In May [1956], just before trip eleven, I had graduated from college and was ready to start working. By the next summer, I married and my trips with Mother and Daddy were over; but they and the aunts kept traveling for as long as Daddy could drive.

- Rose Marie

Rose Marie's beautiful handwritten story

Once again, many thanks to Rose Marie for sharing her story with her family, her grandchildren and with the readers of Malaysian Meanders. All photo credits go to Rose Marie's father, Edwin, who would develop the film in his own little darkroom.

Have you parents ever wondered what impact travel has on your children and will they remember it? Take heart that these trips took place over fifty years ago, and the memory of them still brings so much pleasure to Rose Marie and her sister, Norma, who road in the back seat of their Daddy's car.

Related Post:
Part 1 of The Early Days of American Roadtrips
International Air Travel in 1958

This post is part of "Travel Photo Thursday" on Budget Travelers Sandbox, "Oh the Places I've Been" on The Tablescaper and on the weekly linkup on Pret-a-Vivre. Check them out for more around-the-world travel inspiration.


  1. I'm enjoying seeing these old photos.

  2. Oh, I was so sad when the post came to end:( This is the best guest post ever!
    I enjoyed every word of it and every place and all the people - who were all seemed so genuine and beautiful and sweet.
    What a beautiful life and memory Rose Marie had. And what great legacy she is leaving to you kids.

  3. wow, what a tour of the US and I love the shots also!

  4. Oh what wonderful road trip memories here! Loved the photos and their story.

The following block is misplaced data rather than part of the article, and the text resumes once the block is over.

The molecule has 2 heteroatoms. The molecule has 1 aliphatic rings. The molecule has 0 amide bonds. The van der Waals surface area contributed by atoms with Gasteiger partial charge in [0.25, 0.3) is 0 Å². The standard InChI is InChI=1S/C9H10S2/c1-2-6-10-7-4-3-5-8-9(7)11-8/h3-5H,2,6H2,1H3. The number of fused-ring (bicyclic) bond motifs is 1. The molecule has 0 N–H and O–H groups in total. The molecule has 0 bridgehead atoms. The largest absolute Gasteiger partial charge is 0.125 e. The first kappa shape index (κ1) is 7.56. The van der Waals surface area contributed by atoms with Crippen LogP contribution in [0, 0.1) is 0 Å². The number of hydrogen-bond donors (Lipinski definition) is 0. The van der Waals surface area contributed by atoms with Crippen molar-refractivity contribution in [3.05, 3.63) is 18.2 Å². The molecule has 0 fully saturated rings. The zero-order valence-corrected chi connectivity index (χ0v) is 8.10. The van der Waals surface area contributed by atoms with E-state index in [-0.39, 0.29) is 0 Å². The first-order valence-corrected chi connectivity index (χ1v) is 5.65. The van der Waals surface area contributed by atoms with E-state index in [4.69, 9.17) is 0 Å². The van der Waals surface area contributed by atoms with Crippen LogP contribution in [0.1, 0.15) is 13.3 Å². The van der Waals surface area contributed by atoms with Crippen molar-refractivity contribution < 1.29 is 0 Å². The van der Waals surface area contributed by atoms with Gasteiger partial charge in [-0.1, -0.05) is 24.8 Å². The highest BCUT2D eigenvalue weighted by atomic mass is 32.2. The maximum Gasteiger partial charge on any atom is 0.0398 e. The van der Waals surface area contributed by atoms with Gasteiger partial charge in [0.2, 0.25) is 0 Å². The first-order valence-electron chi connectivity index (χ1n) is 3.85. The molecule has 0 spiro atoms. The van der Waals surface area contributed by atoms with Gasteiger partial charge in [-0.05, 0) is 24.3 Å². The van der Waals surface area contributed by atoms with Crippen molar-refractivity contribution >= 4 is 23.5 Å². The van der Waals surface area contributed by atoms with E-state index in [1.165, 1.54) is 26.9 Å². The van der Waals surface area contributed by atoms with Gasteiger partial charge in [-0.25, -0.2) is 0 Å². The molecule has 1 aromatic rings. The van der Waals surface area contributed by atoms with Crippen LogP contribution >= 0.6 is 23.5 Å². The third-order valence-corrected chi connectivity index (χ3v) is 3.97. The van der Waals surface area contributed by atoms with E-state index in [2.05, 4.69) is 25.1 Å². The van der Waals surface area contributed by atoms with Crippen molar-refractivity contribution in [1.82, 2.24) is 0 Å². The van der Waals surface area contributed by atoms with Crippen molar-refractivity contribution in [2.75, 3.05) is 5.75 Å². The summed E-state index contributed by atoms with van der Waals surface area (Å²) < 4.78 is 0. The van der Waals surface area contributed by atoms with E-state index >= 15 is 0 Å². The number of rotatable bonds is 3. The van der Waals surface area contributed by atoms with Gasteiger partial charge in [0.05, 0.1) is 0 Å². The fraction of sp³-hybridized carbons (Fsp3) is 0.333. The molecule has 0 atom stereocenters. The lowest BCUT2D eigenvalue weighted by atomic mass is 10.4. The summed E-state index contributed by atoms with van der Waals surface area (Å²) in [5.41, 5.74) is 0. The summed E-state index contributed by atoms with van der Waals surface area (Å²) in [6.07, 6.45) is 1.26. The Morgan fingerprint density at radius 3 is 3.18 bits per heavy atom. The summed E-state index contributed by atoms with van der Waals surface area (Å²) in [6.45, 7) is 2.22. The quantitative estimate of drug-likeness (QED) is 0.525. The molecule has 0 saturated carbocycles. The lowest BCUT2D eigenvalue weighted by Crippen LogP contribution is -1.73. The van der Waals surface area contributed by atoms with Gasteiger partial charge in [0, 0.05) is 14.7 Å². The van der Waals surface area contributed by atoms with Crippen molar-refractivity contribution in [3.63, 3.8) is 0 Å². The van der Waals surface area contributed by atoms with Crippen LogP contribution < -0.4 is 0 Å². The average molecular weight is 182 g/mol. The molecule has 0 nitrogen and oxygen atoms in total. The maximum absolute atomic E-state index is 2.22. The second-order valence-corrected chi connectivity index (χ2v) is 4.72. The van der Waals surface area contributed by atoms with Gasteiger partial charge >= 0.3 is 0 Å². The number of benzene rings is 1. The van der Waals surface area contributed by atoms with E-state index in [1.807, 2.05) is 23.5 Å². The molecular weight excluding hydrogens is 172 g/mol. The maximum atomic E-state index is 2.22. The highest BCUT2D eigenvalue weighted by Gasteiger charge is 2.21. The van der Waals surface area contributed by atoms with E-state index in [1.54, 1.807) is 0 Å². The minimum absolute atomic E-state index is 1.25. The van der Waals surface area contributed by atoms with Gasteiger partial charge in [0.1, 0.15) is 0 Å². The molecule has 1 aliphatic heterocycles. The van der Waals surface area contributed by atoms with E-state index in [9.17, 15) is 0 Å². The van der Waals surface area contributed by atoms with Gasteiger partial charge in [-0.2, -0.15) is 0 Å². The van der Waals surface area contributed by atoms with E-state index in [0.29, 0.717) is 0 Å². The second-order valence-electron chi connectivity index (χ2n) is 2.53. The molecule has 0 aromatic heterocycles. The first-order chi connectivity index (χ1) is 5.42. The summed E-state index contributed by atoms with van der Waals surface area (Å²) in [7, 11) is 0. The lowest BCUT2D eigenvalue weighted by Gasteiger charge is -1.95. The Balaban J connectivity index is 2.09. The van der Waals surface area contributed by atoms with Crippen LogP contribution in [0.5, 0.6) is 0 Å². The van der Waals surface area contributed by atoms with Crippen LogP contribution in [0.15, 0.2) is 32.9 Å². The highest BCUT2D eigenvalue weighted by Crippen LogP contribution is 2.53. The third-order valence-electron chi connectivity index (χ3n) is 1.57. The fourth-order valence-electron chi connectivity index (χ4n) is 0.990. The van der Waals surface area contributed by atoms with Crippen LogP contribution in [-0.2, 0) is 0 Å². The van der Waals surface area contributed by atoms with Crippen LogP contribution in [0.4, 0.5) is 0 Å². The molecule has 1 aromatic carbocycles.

5. I have so loved these last two blogs - and the breadth of the trips taken is astounding. It sounds like you're part of a warm, loving, curious wonderful family. Lucky you!!

  6. The photos and story are a treasure to cherish for generations to come. Congratulations and thank you for sharing them :). Have a great weekend!

  7. I loved reading these as much as the first one. They knew how to take those trips and pack them in. It was fun to see some recognizable sights in these pictures. What wonderful memories and precious photos. I sure hope my kids remember the road trips to come in details as she has. Thanks for sharing her stories.

  8. They certainly covered a lot of ground on those road trips! What a beautiful memories from your mother-in-law, and how fortunate you are that she chose to share them with you. And thank you for sharing with us. :)

  9. I will be returning to re-read this story as it touches my heart in so many ways. We have a huge framed map of the world, that has colored push pins to designate which family member has visited what place. I'm surprised that the swallows at Capistrano are so huge. Or are there pigeons intermixed? Loved the stories.


I read each and every comment. Thank you so much for sharing your thoughts. Comment moderation is on, so your comment may not appear immediately.

Web Analytics